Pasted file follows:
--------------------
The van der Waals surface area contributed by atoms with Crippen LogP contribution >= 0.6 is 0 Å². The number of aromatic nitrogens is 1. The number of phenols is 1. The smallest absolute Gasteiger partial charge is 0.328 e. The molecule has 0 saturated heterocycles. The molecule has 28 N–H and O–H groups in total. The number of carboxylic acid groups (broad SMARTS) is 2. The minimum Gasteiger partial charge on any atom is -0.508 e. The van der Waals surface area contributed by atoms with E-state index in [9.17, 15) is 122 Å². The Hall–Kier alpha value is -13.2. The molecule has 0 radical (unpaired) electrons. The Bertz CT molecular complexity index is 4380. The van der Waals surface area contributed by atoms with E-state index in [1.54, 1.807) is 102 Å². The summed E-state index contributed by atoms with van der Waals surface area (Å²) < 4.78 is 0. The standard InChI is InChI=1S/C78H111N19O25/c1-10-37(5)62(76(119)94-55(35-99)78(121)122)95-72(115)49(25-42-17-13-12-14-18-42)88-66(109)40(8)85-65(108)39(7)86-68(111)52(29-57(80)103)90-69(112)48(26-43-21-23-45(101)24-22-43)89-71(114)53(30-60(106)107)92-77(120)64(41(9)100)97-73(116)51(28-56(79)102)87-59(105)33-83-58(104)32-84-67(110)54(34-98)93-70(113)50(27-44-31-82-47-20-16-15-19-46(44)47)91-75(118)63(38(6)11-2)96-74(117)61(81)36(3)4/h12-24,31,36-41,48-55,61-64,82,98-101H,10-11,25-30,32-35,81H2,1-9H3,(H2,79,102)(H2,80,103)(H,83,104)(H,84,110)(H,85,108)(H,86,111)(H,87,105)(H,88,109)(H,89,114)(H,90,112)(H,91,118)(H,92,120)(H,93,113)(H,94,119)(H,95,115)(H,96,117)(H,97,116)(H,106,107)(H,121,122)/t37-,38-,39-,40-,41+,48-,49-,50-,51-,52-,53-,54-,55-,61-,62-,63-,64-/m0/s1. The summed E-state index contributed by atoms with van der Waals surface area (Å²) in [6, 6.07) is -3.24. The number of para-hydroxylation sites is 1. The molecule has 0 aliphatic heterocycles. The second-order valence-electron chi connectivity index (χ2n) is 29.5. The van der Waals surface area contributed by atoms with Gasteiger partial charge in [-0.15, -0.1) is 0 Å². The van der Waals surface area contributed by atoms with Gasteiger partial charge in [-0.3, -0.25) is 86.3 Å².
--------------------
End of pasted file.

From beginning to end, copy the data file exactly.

The van der Waals surface area contributed by atoms with Crippen LogP contribution >= 0.6 is 0 Å². The number of aromatic nitrogens is 1. The number of phenols is 1. The smallest absolute Gasteiger partial charge is 0.328 e. The molecule has 0 saturated heterocycles. The molecule has 28 N–H and O–H groups in total. The number of carboxylic acid groups (broad SMARTS) is 2. The minimum Gasteiger partial charge on any atom is -0.508 e. The van der Waals surface area contributed by atoms with E-state index in [9.17, 15) is 122 Å². The Hall–Kier alpha value is -13.2. The molecule has 0 radical (unpaired) electrons. The Bertz CT molecular complexity index is 4380. The van der Waals surface area contributed by atoms with E-state index in [1.54, 1.807) is 102 Å². The summed E-state index contributed by atoms with van der Waals surface area (Å²) < 4.78 is 0. The standard InChI is InChI=1S/C78H111N19O25/c1-10-37(5)62(76(119)94-55(35-99)78(121)122)95-72(115)49(25-42-17-13-12-14-18-42)88-66(109)40(8)85-65(108)39(7)86-68(111)52(29-57(80)103)90-69(112)48(26-43-21-23-45(101)24-22-43)89-71(114)53(30-60(106)107)92-77(120)64(41(9)100)97-73(116)51(28-56(79)102)87-59(105)33-83-58(104)32-84-67(110)54(34-98)93-70(113)50(27-44-31-82-47-20-16-15-19-46(44)47)91-75(118)63(38(6)11-2)96-74(117)61(81)36(3)4/h12-24,31,36-41,48-55,61-64,82,98-101H,10-11,25-30,32-35,81H2,1-9H3,(H2,79,102)(H2,80,103)(H,83,104)(H,84,110)(H,85,108)(H,86,111)(H,87,105)(H,88,109)(H,89,114)(H,90,112)(H,91,118)(H,92,120)(H,93,113)(H,94,119)(H,95,115)(H,96,117)(H,97,116)(H,106,107)(H,121,122)/t37-,38-,39-,40-,41+,48-,49-,50-,51-,52-,53-,54-,55-,61-,62-,63-,64-/m0/s1. The summed E-state index contributed by atoms with van der Waals surface area (Å²) in [6, 6.07) is -3.24. The number of para-hydroxylation sites is 1. The molecule has 0 aliphatic heterocycles. The second-order valence-electron chi connectivity index (χ2n) is 29.5. The van der Waals surface area contributed by atoms with Gasteiger partial charge in [-0.15, -0.1) is 0 Å². The van der Waals surface area contributed by atoms with Gasteiger partial charge in [-0.3, -0.25) is 86.3 Å².